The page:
The posturing has already begun. To create greater political space at home, administration officials have told the media that a new and tougher proposal will be presented to the Iranians. The United States will negotiate from a position of strength, the White House says, as a result of the surprisingly harsh sanctions that have been imposed on Iran, both by the U.N. Security Council and unilaterally by individual countries.

The Iranians are trying to sound equally confident: Sanctions, while biting, have not affected Iran's nuclear calculus, they say. In fact, Tehran contends that it is now in a stronger position due to its larger stockpile of low-enriched uranium, its progress on 20 percent enriched uranium, and the imminent activation of the Bushehr nuclear plant, which is only weeks from going online.

The reality is that neither side has gained the upper hand since 13 months ago, when the last round of talks commenced. The increased international pressure may have sharpened Iran's choices, but the Obama administration has no illusions that sanctions alone will cause the Islamic Republic to relent on its nuclear ambitions. Neither Washington nor Tehran has time on its side.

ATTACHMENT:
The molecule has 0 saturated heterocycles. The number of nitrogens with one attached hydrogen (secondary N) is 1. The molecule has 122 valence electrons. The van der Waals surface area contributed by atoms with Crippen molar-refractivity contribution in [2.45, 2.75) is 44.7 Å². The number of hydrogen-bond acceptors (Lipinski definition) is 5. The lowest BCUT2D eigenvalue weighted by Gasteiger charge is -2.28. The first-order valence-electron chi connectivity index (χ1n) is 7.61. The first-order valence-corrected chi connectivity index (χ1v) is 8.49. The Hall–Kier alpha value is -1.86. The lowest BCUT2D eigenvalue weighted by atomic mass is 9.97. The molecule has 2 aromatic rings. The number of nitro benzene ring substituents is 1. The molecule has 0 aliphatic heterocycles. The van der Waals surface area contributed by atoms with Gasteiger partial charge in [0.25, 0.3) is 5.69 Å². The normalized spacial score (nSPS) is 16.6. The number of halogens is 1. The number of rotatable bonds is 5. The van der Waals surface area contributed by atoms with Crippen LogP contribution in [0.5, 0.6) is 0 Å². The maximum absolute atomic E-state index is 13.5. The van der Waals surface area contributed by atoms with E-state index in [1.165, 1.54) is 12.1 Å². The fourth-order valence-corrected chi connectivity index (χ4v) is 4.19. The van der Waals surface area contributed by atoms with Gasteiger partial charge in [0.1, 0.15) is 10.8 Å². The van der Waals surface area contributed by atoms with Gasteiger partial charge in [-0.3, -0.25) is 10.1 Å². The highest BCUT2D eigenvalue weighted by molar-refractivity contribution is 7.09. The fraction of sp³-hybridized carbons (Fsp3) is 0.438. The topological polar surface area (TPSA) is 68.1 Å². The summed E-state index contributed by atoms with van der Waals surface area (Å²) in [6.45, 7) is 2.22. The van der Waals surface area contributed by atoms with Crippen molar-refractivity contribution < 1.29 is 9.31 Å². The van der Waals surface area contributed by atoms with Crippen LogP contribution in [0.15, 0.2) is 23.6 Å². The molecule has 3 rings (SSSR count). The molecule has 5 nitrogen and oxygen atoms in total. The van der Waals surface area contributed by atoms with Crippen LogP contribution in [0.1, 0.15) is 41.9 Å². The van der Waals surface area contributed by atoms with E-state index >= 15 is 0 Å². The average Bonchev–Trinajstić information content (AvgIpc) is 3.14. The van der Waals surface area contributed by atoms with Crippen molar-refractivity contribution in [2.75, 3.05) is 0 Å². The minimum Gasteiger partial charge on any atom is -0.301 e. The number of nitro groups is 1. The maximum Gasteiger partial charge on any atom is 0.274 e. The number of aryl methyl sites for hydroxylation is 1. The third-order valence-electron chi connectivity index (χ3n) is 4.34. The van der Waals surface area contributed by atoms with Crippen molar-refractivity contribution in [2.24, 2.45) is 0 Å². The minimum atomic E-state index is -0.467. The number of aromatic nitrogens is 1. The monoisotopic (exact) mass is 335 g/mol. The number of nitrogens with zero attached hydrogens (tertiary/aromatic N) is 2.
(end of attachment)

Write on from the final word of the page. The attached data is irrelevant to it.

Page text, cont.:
While the Iranian government has regained control after brutally suppressing pro-democracy protests, it faces growing isolation and dire economic realities. And while the failed talks in October 2009 strengthened the White House's ability to impose tougher sanctions on Iran, the same will not be true going forward. The value of greater international unity around sanctions will be marginal compared with the value of taking first steps toward a diplomatic resolution of the longstanding issues that fuel U.S.-Iran enmity. This time around, diplomacy must succeed for the sake of resolving the conflict, not for the sake of creating an impetus for more sanctions.

So what can be done differently this time around? The Obama administration should carefully study the failed negotiations of October 2009 and adjust its approach to take into account the lessons learned from that round of talks. Although Iran clearly bears a great deal of responsibility for the stalemate of the past 13 months, there is also room for improvement in the U.S. approach. Here is a list of the five lessons that diplomats should keep in mind before stepping into the room with Iranian negotiators.

1) Don't Let the Fuel-Swap Deal Hold the Negotiation Process Hostage